## Orchard estimates - General

In the end, orchards are defined as all fruit tree crops, regardless of their destination, direct consumption or the transformation of the product obtained. The arboreal crops are characterized by a long-lasting productive shift. In the cycle we distinguish four phases:

- Planting phase: it is a negative income phase with a prevalence of expenses over production;
- Production increase phase (youth): it is an increasing positive income phase with products that exceed expenses and increase year by year.
- Production consistency (maturity) phase: it is an almost constant positive income phase, the highest in the cycle.
- Production decrease phase (old age): it is a phase characterized by positive decreasing income in which products and expenses tend to approach.

If the plants of an entire orchard are of the same age (**peer orchard**), the total net income will have that of a single plant. If the plants are of different ages, each one has an equal number of specimens and the older ones are replaced every year (**regularly uneven orchard**), the annual net income remains constant and likewise the consistency of the orchard remains.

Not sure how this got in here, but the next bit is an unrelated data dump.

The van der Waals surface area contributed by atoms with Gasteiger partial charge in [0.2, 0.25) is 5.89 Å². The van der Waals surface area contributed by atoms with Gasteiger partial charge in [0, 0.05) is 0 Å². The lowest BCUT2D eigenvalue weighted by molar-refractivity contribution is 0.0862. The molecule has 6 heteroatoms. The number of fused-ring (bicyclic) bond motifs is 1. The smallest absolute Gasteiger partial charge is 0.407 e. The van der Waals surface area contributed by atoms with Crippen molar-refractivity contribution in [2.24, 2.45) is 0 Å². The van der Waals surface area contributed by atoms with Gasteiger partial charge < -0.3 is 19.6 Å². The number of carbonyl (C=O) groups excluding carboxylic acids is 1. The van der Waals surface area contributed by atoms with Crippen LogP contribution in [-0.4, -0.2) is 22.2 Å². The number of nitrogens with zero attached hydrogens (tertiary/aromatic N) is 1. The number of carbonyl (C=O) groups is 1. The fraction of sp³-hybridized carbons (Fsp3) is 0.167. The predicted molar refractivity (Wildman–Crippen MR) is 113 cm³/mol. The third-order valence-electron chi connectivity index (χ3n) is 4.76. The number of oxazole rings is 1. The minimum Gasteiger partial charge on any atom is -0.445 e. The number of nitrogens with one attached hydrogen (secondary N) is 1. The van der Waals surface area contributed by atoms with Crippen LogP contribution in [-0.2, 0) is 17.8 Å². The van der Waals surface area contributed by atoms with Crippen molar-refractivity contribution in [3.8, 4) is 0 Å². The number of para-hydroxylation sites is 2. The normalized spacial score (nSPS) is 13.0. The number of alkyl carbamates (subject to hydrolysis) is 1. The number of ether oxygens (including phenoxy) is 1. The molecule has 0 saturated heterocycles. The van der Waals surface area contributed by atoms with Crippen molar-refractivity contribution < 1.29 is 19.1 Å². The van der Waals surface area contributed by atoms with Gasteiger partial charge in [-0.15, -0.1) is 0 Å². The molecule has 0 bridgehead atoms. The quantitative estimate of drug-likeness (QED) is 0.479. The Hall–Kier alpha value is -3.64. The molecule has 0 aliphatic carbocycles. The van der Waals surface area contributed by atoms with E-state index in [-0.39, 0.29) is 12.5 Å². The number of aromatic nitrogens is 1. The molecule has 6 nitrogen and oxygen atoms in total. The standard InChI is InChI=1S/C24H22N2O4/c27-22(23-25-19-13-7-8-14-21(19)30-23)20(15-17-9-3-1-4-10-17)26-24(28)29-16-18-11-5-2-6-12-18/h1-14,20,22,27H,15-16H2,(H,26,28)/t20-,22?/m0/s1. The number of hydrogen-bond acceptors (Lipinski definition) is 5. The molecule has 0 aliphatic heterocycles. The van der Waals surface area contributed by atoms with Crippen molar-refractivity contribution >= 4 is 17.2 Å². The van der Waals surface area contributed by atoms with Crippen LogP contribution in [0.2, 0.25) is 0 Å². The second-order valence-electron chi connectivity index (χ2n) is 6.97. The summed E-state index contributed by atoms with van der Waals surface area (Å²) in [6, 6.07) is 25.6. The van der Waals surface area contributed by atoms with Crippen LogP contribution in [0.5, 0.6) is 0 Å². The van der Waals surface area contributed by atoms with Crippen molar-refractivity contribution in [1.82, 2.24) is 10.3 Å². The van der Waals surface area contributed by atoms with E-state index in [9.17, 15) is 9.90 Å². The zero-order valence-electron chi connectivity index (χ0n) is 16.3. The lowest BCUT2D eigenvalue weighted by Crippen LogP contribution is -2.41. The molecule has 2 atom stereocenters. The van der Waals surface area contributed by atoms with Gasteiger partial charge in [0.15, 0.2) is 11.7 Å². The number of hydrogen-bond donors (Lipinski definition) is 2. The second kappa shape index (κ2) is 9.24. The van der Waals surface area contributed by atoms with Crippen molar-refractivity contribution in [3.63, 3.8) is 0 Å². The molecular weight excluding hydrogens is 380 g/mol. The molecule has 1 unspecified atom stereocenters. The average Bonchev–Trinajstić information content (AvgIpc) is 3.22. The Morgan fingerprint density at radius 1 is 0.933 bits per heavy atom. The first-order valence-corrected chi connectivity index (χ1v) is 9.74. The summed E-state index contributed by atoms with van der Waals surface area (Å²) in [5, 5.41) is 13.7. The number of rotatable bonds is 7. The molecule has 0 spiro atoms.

The orchards can be in promiscuous culture (i.e. associated with herbaceous crops) or specialized (consisting of plants of the same species).

The estimation questions relating to the peer specialized orchards are: the estimate of the bare land value, that of the orchard value (complex of land and trees), that of the above-ground value (trees only) and the determination of the age of the maximum profit.

## Estimate of the bare earth value Vo

By bare soil of an orchard we mean the soil without trees. It is rare that the bare earth value is itself the ultimate object of the estimate. The knowledge of this value is instead indispensable for estimating the value of a peer orchard in an intermediate year of the cycle; it is then one of the terms from which the above-ground value derives.

There **synthetic estimate** it is carried out with the direct comparison of the soil to be estimated with others similar for extrinsic and intrinsic characteristics, and is resolved with our procedure. The technical parameter most commonly used is the surface.